SUNDAY SERMON: The devil made me do it

Rev. Stephen Baldwin

NT: 1 Peter 3.18-19, Luke 10.10, Luke 4.1-13

This spring, I’m coaching a baseball team of 5-8 year olds. It’s a lot of fun, and a lot of drama. 

            So the other day we had a game. This one little kid just can’t pay attention. He’s always digging in the dirt or pulling up grass or running off the field to tell someone a joke. I keep telling him to stand up, pay attention, get ready. All the time. Stand up, pay attention, get ready. 

             Well, he’s out there in the field, might as well be on another planet, when the ball gets hit right to him. By some miracle, which surely came directly by the hand of God, he turned and saw the ball. He stopped the ball. He put the ball in his glove. And he was standing right in front of the runner coming towards him with the ball in his hand ready to tag him and get an out…that boy’s face lit up like a Christmas tree…and he suddenly chucked that ball way out into the outfield where no one could get it!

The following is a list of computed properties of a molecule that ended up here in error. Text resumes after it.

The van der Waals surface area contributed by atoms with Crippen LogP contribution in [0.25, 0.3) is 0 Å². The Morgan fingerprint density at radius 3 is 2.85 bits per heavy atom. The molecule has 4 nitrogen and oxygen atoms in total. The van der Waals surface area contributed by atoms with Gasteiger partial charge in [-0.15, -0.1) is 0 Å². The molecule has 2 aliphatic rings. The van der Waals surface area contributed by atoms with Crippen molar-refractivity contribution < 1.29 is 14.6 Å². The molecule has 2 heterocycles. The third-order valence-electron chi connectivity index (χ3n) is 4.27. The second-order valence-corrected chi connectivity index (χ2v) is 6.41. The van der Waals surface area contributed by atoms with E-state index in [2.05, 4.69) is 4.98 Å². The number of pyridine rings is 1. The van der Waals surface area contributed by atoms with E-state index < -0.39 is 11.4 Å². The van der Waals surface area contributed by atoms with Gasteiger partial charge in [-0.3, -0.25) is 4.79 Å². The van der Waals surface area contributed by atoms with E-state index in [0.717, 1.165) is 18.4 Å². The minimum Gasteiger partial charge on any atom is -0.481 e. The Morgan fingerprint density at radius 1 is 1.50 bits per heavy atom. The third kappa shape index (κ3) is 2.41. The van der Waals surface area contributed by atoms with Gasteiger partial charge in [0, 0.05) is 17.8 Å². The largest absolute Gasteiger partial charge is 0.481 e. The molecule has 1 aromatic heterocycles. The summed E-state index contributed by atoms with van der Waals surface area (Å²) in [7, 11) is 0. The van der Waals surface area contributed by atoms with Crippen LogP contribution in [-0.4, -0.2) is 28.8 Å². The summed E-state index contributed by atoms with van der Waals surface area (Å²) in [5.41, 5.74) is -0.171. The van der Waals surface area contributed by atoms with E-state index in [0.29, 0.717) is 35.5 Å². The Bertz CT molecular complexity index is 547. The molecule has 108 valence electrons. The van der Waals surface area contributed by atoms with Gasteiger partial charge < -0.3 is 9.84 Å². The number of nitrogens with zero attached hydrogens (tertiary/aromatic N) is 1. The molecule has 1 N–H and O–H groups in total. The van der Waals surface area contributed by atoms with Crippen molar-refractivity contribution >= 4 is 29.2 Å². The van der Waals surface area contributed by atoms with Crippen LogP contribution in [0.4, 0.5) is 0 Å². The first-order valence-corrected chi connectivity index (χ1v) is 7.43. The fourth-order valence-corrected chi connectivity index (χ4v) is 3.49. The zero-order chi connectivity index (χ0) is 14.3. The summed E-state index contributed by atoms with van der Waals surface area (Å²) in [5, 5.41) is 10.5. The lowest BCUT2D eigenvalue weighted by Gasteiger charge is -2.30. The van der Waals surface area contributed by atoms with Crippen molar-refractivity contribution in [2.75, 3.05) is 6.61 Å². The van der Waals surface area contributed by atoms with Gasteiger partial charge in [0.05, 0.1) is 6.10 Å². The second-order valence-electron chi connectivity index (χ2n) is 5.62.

I said, “Buddy, why’d you throw the ball away? You did a great job, and all you had to do was tag that runner.”

      He looked at me with a straight face and said, “The devil made me do it.” 

           That age-old excuse made famous by Flip Wilson. Anytime you do something you know you shouldn’t do, just blame it on the devil. 

Why’d you say that bad word? The devil made me do it! 

Why’d you buy that fancy truck? The devil made me do it! 

Why’d you leave the dirty dishes out all night? The devil made me do it! 

           Let’s talk about the devil. If you were thinking about sleeping through the sermon today, I bet that woke you up, amen? The Presbyterians are talking about the devil at church today. What is the world coming to? 

Contrary to popular opinion, Presbyterians have had a lot to say to and about the devil over the years. John Calvin, the father of Presbyterian, theologian extraordinaire, wrote extensively about the devil. I mean books upon books upon books. 

Fortunately for you, Presbyterians believe in sending their ministers to seminary so I’m going to summarize what he taught about the devil instead of reading it all to you! 

The devil is not a guy with horns and a pitchfork. The devil is not the big bad guy who stands opposite God with equal bad powers to match God’s good power. We’re not talking about yin and yang, two opposing forces of equal power.